• 5 boards of dimensional lumber, 2-foot-by-4-foot-by-8-foot
• 2 stainless steel carriage bolts, 1/4-inch-by-3-inch
• 2 stainless steel wing nuts, 1/4-inch
• 2 stainless steel fender washers, 1/4-inch
• 4 stainless steel eye bolts, 1/4-inch-by-1-1/2-inch wood thread
• Sisal baling twine


• Pencil
• Tape measure
• Combination square
• Angle finder (optional)
• Wood saw, hand or reciprocating
• Drill
• 3/16-inch twist drill bit
• 1/4-inch twist drill bit
• 1-1/8-inch spade drill bit
• Screwdriver bit
• 1-inch wood chisel
• Mallet
• C-clamp

The legs

1) Select two straight 2-by-4s. Label one 3-1/2-inch “inside face” on each 2-by-4. Clamp together with ends and sides flush, labels on inside. Measure 16 inches from one end and locate the center of the 3-1/2- inch face. Using 1-1/8-inch spade bit, drill a hole 1/2-inch deep into one 2-by-4, taking care to keep the drill at right angle to the board. Using 1/4-inch twist drill bit, finish drilling through both 2-by-4s, creating a stepped hole.

Tip: The starter point of the spade bit will create a pilot for the twist bit.

2) On opposite end of the 2-by-4s, measure 6 to 7 inches back from the end of one 2-by-4, on the short face, and using a straight edge, pencil in a cut line from your mark to the corner of the opposite short face. Cut along pencil line using handsaw, circular saw, or reciprocating saw to create a spiked “foot.”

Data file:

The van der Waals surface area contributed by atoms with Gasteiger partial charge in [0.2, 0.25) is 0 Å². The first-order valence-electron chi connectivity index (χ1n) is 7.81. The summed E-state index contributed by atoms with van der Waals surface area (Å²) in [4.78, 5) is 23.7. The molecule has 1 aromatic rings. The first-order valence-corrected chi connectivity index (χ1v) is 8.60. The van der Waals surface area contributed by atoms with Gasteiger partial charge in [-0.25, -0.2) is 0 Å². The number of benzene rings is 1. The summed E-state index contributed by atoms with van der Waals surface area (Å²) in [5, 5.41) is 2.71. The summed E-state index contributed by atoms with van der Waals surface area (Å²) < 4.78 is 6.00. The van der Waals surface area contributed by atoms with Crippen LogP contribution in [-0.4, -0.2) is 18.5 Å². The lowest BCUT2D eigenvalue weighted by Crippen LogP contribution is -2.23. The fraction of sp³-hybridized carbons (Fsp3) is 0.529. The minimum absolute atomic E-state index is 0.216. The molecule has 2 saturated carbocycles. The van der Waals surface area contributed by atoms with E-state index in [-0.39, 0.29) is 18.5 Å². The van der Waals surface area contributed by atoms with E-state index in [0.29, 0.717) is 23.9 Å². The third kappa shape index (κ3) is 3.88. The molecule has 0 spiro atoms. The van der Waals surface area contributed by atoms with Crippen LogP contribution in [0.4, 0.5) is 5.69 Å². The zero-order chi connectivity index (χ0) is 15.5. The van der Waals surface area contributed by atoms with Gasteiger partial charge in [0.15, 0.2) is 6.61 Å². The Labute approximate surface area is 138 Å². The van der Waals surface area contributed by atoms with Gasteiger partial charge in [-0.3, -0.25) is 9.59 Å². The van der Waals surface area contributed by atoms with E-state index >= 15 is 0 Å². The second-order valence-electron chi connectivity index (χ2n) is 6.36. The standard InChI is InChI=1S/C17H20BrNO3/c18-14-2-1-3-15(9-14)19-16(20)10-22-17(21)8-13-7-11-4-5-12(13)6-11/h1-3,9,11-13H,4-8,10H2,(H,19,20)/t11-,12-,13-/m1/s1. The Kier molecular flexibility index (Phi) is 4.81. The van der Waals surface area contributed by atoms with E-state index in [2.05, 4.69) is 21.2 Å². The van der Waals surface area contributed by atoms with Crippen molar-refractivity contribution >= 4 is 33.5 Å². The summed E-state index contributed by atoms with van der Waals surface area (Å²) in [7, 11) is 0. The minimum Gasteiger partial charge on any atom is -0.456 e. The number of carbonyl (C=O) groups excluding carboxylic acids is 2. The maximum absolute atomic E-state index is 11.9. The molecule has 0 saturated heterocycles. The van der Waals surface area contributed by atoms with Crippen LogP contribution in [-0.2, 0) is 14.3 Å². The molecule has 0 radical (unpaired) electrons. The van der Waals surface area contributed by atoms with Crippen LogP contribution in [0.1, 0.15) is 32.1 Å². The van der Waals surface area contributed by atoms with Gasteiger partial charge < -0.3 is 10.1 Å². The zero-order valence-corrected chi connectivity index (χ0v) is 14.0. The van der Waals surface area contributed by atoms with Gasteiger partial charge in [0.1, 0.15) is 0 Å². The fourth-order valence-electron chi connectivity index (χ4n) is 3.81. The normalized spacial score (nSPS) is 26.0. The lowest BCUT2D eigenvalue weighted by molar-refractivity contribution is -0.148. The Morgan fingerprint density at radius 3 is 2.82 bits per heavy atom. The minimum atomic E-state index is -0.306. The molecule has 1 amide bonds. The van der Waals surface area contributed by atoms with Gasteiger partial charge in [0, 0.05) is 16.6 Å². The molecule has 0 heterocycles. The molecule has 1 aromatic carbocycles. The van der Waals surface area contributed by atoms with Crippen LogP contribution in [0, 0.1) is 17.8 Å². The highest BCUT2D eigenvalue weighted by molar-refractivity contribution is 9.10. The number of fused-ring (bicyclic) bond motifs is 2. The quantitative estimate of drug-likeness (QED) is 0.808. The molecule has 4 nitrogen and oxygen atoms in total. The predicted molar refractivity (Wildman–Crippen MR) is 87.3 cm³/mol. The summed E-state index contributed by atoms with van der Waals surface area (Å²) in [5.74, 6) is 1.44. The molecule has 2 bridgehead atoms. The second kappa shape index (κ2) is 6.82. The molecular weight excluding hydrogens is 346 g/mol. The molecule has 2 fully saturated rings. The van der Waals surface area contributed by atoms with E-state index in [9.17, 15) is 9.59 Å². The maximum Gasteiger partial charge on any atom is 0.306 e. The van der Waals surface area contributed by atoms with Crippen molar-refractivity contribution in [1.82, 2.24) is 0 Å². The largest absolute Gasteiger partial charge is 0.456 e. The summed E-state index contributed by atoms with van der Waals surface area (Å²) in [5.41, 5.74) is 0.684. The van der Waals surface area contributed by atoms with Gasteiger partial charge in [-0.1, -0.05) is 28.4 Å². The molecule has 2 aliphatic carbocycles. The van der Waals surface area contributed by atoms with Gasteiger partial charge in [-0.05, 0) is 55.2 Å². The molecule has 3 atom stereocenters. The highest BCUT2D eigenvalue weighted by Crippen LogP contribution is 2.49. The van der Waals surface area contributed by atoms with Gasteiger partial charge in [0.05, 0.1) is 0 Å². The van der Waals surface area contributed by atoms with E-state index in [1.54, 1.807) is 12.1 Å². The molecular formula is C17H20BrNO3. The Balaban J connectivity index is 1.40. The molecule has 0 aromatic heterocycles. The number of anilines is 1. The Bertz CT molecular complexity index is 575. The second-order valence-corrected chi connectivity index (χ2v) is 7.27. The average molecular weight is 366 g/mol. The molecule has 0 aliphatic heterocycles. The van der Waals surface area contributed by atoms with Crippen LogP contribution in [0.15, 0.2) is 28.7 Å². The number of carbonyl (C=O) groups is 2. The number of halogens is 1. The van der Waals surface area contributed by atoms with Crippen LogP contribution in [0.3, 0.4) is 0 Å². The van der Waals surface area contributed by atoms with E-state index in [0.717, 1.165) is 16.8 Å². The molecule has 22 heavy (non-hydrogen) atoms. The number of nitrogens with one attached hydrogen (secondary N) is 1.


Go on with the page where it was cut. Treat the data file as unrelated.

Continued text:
Tip: Cut second 2-by-4 opposite of ­first.

3) Insert carriage bolt through 1/4-inch hole, from side without 1-1/8-inch step. Using mallet, set bolt securely into hole, so square-cut underside of bolt head bites into wood. Seat fender washer onto bolt from opposite side, settling it into 1-1/8-inch step. Secure with 1/4-inch wingnut.

4) Measure 6 inches from bolt hole, away from short end on one leg. Mark center of outer wide face of top board. Drill a pilot hole approximately 1-1/2 inches deep, using 3/16-inch twist drill bit. Screw 1/4-inch eye bolt into hole, bottoming threads out and positioning eye bolt so it runs with the leg.

5) Repeat above steps with second set of straight 2-by-4s to create two sets of hinged side legs. Set aside.

The ridgepole

1) On remaining 2-by-4, measure in 4 inches and 5-1/2 inches from one end, marking with pencil on edge of long face. Measure in from edge 2 inches at each mark. Using square, connect each point of laid out “box.” The wood inside this box will be removed in a wedge shape, in the following manner.

2) Using a handsaw or reciprocating saw, carefully make a cut along one side of the box at an angle to create a cut running from the back of the box to the bottom of the short face of the 2-by-4. Take care to keep the cut square and inside the pencil marks. Repeat this cut on the opposite side of the box, again keeping the saw blade square and inside the pencil line. Make several more such cuts inside the two previous cuts, at about 1/8 inch apart. Use a wood chisel and mallet to gently break out remaining wood inside cut area. Smooth out base of cutout with wood chisel. Roll 2-by-4 over and lay out a second cutout box on the opposite face, between 5-1/2 and 7 inches from the end.